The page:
Higher levels of HO-1 expression exhibit a lower restenosis and cardiac vasculopathy after balloon angioplasty and heart transplantation compared with low HO-1 response to stress stimuli [109, 110]. In addition, direct exposure to CO suppresses restenosis after carotid balloon injury in rats and mice, which is closely associated with a strong inhibition of VSMC proliferation, constrictive neointimal hyperplasia, and recurrent lumen narrowing [111]. These effects probably elicit the generation of cGMP, activation of p38 MAPK, and upregulation of the cyclin-dependent protein kinase inhibitor p21 [111]. It has been also shown that probucol, a drug used to prevent restenosis, inhibits intimal thickening by inhibiting the proliferation of VSMCs via induction of HO-1 [112]. These evidences indicate that the HO-1/CO pathway plays an important role in the suppressive effect on VSMC proliferation, subsequently preventing neointimal hyperplasia and restenosis.

Inhalation of authentic CO gas suppresses established pulmonary arterial hypertension by upregulating eNOS expression and NO production, as well as elicits a simultaneous increase in apoptosis and decrease in VSMC proliferation [113], supporting the use of CO clinically to treat pulmonary hypertension and vasculopathy. CO gas activates the Akt-eNOS-retinoblastoma axis, which is responsible for survival, proliferation, and migration of ECs, leading to the promotion of reendothelialization [106]. CO accelerates reendothelialization following balloon angioplasty in rats and wire injury in mice, and neovascularization does not occur in mice lacking eNOS, suggesting that CO requires NO to enhance reendothelialization of denuded vessels [106]. CORM-3 causes a rapid and prompt vasorelaxation and hypotension via a cGMP-dependent and endothelium-dependent manner [51]. In concert with NO, CO-releasing compounds exert therapeutically beneficial effects on vascular damage and dysfunction, which cause hypotension, intimal hyperplasia, and restenosis, by promoting vasorelaxation and reendothelialization.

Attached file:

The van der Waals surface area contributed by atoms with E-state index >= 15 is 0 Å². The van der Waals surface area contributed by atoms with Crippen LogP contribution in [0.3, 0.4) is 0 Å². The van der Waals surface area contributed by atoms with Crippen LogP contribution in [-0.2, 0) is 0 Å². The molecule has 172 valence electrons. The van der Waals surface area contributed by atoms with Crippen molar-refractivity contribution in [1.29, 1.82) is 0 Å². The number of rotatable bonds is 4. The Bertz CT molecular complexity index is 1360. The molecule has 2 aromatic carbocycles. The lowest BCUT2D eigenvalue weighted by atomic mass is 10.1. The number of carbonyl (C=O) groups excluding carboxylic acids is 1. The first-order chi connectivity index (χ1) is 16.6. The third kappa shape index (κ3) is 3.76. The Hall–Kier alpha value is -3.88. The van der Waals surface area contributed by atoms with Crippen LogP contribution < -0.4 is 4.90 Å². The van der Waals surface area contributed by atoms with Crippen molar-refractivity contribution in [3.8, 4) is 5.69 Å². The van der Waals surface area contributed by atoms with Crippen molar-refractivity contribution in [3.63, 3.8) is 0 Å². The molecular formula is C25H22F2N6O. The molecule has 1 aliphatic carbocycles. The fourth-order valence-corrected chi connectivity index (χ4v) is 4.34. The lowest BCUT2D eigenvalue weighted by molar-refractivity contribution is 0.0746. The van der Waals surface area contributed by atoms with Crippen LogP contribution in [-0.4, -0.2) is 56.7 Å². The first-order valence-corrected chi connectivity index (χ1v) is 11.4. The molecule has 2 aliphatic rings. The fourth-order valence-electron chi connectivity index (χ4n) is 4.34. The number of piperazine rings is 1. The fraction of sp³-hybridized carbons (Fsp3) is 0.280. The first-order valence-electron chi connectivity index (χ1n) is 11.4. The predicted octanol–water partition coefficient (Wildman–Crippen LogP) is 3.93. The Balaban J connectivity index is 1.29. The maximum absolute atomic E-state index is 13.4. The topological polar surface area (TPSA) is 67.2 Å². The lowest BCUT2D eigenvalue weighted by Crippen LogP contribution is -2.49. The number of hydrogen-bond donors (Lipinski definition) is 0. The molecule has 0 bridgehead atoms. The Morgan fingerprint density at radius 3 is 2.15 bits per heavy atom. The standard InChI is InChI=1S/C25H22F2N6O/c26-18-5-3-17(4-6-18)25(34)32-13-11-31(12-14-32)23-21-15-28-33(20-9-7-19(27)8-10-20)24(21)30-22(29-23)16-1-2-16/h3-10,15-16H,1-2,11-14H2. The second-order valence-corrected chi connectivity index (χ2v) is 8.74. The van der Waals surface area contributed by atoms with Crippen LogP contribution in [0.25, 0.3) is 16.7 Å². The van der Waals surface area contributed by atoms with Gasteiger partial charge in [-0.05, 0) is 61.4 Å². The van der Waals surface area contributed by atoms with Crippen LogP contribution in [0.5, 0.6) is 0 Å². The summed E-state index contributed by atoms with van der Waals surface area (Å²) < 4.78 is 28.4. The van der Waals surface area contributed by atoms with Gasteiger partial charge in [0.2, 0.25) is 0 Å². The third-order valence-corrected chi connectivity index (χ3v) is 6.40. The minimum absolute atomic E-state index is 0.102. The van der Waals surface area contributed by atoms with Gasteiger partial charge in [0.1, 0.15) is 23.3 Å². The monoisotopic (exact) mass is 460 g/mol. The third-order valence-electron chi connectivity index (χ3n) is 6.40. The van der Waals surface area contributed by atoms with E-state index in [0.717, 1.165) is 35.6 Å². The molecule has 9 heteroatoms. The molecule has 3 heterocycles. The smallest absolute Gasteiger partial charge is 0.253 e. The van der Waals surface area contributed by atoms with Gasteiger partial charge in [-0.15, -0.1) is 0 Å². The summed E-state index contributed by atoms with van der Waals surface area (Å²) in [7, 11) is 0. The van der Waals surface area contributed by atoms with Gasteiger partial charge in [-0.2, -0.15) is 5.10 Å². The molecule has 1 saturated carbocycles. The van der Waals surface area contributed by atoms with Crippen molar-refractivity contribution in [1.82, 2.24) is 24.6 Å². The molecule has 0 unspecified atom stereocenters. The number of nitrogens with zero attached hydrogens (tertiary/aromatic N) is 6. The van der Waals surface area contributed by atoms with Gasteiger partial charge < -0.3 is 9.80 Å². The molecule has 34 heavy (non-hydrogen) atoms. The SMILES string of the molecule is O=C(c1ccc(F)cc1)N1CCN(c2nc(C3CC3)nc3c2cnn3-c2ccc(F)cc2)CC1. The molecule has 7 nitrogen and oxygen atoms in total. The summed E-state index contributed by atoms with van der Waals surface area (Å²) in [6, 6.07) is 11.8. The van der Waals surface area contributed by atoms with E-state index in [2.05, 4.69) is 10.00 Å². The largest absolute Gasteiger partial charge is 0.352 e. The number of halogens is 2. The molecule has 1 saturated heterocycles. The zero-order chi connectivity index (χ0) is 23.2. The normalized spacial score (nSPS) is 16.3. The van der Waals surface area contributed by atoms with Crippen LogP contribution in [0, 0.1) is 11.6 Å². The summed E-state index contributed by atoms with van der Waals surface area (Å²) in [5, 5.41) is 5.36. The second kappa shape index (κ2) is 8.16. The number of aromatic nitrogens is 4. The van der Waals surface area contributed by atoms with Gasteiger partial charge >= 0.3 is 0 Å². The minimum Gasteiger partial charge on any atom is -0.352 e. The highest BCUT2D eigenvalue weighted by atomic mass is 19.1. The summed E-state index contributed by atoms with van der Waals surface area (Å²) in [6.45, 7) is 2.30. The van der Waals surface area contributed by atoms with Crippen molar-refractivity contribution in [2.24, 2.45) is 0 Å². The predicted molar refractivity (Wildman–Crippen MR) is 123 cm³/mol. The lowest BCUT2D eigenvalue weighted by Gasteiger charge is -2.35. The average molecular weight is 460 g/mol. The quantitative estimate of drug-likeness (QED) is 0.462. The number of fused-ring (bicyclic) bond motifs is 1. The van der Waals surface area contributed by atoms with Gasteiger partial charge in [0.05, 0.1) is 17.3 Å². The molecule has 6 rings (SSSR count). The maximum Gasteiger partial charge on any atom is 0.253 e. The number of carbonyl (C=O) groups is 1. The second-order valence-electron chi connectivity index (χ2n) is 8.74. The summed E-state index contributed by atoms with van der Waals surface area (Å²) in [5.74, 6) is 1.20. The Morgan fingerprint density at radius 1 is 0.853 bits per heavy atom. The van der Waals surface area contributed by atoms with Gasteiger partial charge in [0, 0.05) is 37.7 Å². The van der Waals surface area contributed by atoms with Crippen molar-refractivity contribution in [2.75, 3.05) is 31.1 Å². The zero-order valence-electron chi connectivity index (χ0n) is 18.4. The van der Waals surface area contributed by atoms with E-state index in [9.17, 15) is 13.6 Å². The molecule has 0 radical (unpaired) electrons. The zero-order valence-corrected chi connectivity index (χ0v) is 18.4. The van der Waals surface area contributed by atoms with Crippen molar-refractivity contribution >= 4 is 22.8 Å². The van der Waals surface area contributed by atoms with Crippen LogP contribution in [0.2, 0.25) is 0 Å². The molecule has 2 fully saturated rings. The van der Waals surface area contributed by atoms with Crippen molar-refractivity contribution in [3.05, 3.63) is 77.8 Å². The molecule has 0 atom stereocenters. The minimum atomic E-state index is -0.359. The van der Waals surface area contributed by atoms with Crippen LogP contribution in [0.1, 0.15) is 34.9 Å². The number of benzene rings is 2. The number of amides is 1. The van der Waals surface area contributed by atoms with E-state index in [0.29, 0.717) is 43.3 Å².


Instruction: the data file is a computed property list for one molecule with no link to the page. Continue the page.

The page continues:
It has been shown that HO-1 downregulates expression of vascular inflammatory molecules, such as ICAM-1, VCAM-1, and E-selectin in TNF- -stimulated ECs [114], consequently blocking attachment of monocytes/leukocytes to endothelium and inhibiting subsequent transmigration across the subendothelial basal lamina. CORM-2-liberated CO significantly reduced LPS-induced ROS generation, NF- B activation, and ICAM-1 expression in primary cultured HUVECs (Figure 4(a)), resulting in a decrease in interaction between neutrophils and LPS-stimulated HUVECs (Figure 4(b)) [115]. We have recently found that the HO-1/CO pathway suppresses expression of the adhesion molecules, ICAM-1 and VCAM-1, in TNF-1α-stimulated human ECs by inhibiting intracellular ROS levels and NF-κB activation [116] (Figure 4). Moreover, in vivo induction of HO-1 by specific Keap-1 knockdown reduced the expression of ICAM-1 and VCAM-1 in endotoxemic mice, leading to the protection from liver and lung injuries and lethality [117]. NF- B plays a crucial function in the expression of various inflammatory genes, such as cytokine genes and adhesion molecules. This transcription factor is activated by two distinct signaling pathways, receptor-mediated phosphorylation-dependent signal cascade [118] and ROS-mediated redox cascade [119]. CO downregulates phosphorylation-dependent NF- B (canonical pathway) activation by increasing interaction between caveolin-1 and TLR4 in LPS-stimulated macrophages (Figure 4), preventing TLR4 association with MyD88. The association between TLR4 and MyD88 activates I B kinase activity, leading to NF- B activation via p65 phosphorylation and nuclear translocation [120, 121]. On the other hand, CO inhibits NADPH oxidase activity and ROS generation in LPS-simulated macrophages [51]. Similarly, we also found that HO-1/CO inhibited cellular levels of ROS, which play a role of intracellular signal molecules in activating NF- B activation for adhesion molecule expression, in TNF- -stimulated HUVECs [117, 122]. These observations indicate that HO-1 induction or CO delivery can regulate inflammation-mediated vascular disorders, including atherosclerosis, via suppression of NF- B activation by inhibiting both NADPH oxidase-mediated ROS generation and phosphorylation-dependent cascade.

fig4
Figure 4: CO prevents inflammatory responses via inhibition of NF- B signaling pathway. (a) Inflammatory stimuli such as TNF- and LPS lead to activation of ECs, which in turn activate inflammatory signaling cascades. The association between TLR4 and MyD88 inhibits I B kinase activity, leading to NF- B activation via p65/p50 nuclear translocation in TNF- -stimulated ECs. CO significantly reduces TNF- -induced Nox-mediated ROS generation, NF- B activation and the expression of adhesion molecules such as ICAM-1, VCAM-1, and selectins. (b) Inflammatory stimuli induce (i) the recruitment of monocytes to the endothelium, thereby promoting their transmigration into the arterial intima, (ii) ECs apoptosis and (iii) VSMC proliferation. CO diminishes this inflammatory activation by reducing the expression of adhesion molecules, stimulating EC survival and inhibiting VSMC proliferation.